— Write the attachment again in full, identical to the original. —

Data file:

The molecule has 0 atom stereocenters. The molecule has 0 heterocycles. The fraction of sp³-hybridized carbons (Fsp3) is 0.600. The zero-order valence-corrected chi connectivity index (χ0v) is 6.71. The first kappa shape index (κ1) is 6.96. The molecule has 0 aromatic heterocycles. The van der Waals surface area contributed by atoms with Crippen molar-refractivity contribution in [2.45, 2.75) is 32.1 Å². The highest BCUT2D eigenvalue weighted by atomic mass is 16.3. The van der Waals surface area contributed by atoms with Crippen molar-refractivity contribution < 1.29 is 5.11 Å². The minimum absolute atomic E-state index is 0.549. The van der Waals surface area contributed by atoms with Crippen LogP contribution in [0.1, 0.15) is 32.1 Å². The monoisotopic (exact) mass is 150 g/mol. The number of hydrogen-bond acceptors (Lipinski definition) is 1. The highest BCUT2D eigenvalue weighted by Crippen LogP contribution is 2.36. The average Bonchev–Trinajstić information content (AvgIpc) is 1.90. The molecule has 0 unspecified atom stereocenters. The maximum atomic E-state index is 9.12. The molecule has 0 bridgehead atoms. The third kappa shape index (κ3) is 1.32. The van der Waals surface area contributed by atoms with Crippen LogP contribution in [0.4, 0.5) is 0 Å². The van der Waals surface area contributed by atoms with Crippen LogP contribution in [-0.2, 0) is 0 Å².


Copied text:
The molecule has 0 atom stereocenters. The molecule has 0 heterocycles. The fraction of sp³-hybridized carbons (Fsp3) is 0.600. The zero-order valence-corrected chi connectivity index (χ0v) is 6.71. The first kappa shape index (κ1) is 6.96. The molecule has 0 aromatic heterocycles. The van der Waals surface area contributed by atoms with Crippen molar-refractivity contribution in [2.45, 2.75) is 32.1 Å². The highest BCUT2D eigenvalue weighted by atomic mass is 16.3. The van der Waals surface area contributed by atoms with Crippen molar-refractivity contribution < 1.29 is 5.11 Å². The minimum absolute atomic E-state index is 0.549. The van der Waals surface area contributed by atoms with Crippen LogP contribution in [0.1, 0.15) is 32.1 Å². The monoisotopic (exact) mass is 150 g/mol. The number of hydrogen-bond acceptors (Lipinski definition) is 1. The highest BCUT2D eigenvalue weighted by Crippen LogP contribution is 2.36. The average Bonchev–Trinajstić information content (AvgIpc) is 1.90. The molecule has 0 unspecified atom stereocenters. The maximum atomic E-state index is 9.12. The molecule has 0 bridgehead atoms. The third kappa shape index (κ3) is 1.32. The van der Waals surface area contributed by atoms with Crippen LogP contribution in [0.4, 0.5) is 0 Å². The van der Waals surface area contributed by atoms with Crippen LogP contribution in [-0.2, 0) is 0 Å².